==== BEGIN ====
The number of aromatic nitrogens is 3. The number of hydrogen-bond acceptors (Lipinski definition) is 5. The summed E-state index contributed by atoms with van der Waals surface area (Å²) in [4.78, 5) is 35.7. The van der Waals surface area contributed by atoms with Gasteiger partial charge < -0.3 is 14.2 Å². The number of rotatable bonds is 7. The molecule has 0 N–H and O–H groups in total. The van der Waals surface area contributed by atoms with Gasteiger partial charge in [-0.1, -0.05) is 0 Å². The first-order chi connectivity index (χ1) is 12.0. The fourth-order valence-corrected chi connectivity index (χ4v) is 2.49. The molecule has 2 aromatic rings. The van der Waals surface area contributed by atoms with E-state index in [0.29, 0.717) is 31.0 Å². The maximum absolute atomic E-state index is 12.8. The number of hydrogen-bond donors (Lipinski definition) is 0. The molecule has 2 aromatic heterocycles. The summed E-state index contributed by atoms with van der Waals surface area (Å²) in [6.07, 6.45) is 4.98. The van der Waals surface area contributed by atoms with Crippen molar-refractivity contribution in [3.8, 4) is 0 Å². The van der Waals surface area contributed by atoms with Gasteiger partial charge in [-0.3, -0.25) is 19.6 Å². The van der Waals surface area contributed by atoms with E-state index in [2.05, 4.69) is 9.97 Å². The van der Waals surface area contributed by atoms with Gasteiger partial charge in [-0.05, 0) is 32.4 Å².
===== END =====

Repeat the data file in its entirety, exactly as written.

The number of aromatic nitrogens is 3. The number of hydrogen-bond acceptors (Lipinski definition) is 5. The summed E-state index contributed by atoms with van der Waals surface area (Å²) in [4.78, 5) is 35.7. The van der Waals surface area contributed by atoms with Gasteiger partial charge < -0.3 is 14.2 Å². The number of rotatable bonds is 7. The molecule has 0 N–H and O–H groups in total. The van der Waals surface area contributed by atoms with Gasteiger partial charge in [-0.1, -0.05) is 0 Å². The first-order chi connectivity index (χ1) is 12.0. The fourth-order valence-corrected chi connectivity index (χ4v) is 2.49. The molecule has 2 aromatic rings. The van der Waals surface area contributed by atoms with E-state index in [0.29, 0.717) is 31.0 Å². The maximum absolute atomic E-state index is 12.8. The number of hydrogen-bond donors (Lipinski definition) is 0. The molecule has 2 aromatic heterocycles. The summed E-state index contributed by atoms with van der Waals surface area (Å²) in [6.07, 6.45) is 4.98. The van der Waals surface area contributed by atoms with Crippen molar-refractivity contribution in [3.8, 4) is 0 Å². The van der Waals surface area contributed by atoms with Gasteiger partial charge in [-0.3, -0.25) is 19.6 Å². The van der Waals surface area contributed by atoms with E-state index in [2.05, 4.69) is 9.97 Å². The van der Waals surface area contributed by atoms with Gasteiger partial charge in [-0.05, 0) is 32.4 Å².